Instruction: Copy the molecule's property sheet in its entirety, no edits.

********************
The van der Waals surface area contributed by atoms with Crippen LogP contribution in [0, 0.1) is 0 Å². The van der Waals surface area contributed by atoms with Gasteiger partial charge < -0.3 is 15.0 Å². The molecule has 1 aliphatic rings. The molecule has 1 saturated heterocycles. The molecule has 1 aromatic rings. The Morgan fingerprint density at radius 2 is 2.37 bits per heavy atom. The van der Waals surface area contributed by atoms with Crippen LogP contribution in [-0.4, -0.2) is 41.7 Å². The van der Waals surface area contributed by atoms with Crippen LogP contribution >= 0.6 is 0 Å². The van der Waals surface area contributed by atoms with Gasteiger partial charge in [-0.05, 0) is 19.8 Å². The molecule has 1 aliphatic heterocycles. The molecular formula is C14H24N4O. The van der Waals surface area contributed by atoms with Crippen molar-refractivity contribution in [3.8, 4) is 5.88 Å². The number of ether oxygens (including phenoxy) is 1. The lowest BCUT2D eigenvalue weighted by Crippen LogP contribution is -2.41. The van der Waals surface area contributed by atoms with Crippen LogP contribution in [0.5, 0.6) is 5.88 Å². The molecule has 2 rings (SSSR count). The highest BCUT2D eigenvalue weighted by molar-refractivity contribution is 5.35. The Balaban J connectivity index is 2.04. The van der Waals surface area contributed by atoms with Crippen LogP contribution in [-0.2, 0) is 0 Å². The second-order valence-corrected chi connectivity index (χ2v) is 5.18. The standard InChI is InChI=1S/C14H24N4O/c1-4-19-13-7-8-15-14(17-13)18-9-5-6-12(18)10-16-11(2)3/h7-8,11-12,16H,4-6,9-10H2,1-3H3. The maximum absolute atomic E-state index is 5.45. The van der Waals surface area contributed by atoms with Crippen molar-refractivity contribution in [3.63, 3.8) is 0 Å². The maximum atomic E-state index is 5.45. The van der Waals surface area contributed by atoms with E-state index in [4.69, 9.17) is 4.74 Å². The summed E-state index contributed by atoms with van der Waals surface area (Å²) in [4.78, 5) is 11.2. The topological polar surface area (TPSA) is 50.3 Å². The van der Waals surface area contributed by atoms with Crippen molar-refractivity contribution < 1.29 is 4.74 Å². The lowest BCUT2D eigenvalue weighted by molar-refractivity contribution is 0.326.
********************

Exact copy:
The van der Waals surface area contributed by atoms with Crippen LogP contribution in [0, 0.1) is 0 Å². The van der Waals surface area contributed by atoms with Gasteiger partial charge < -0.3 is 15.0 Å². The molecule has 1 aliphatic rings. The molecule has 1 saturated heterocycles. The molecule has 1 aromatic rings. The Morgan fingerprint density at radius 2 is 2.37 bits per heavy atom. The van der Waals surface area contributed by atoms with Crippen LogP contribution in [-0.4, -0.2) is 41.7 Å². The van der Waals surface area contributed by atoms with Crippen LogP contribution >= 0.6 is 0 Å². The van der Waals surface area contributed by atoms with Gasteiger partial charge in [-0.05, 0) is 19.8 Å². The molecule has 1 aliphatic heterocycles. The molecular formula is C14H24N4O. The van der Waals surface area contributed by atoms with Crippen molar-refractivity contribution in [3.8, 4) is 5.88 Å². The number of ether oxygens (including phenoxy) is 1. The lowest BCUT2D eigenvalue weighted by Crippen LogP contribution is -2.41. The van der Waals surface area contributed by atoms with Crippen LogP contribution in [0.5, 0.6) is 5.88 Å². The molecule has 2 rings (SSSR count). The highest BCUT2D eigenvalue weighted by molar-refractivity contribution is 5.35. The Balaban J connectivity index is 2.04. The van der Waals surface area contributed by atoms with Crippen LogP contribution in [-0.2, 0) is 0 Å². The second-order valence-corrected chi connectivity index (χ2v) is 5.18. The standard InChI is InChI=1S/C14H24N4O/c1-4-19-13-7-8-15-14(17-13)18-9-5-6-12(18)10-16-11(2)3/h7-8,11-12,16H,4-6,9-10H2,1-3H3. The maximum absolute atomic E-state index is 5.45. The van der Waals surface area contributed by atoms with Crippen molar-refractivity contribution in [3.63, 3.8) is 0 Å². The maximum atomic E-state index is 5.45. The van der Waals surface area contributed by atoms with E-state index in [4.69, 9.17) is 4.74 Å². The summed E-state index contributed by atoms with van der Waals surface area (Å²) in [4.78, 5) is 11.2. The topological polar surface area (TPSA) is 50.3 Å². The van der Waals surface area contributed by atoms with Crippen molar-refractivity contribution < 1.29 is 4.74 Å². The lowest BCUT2D eigenvalue weighted by molar-refractivity contribution is 0.326.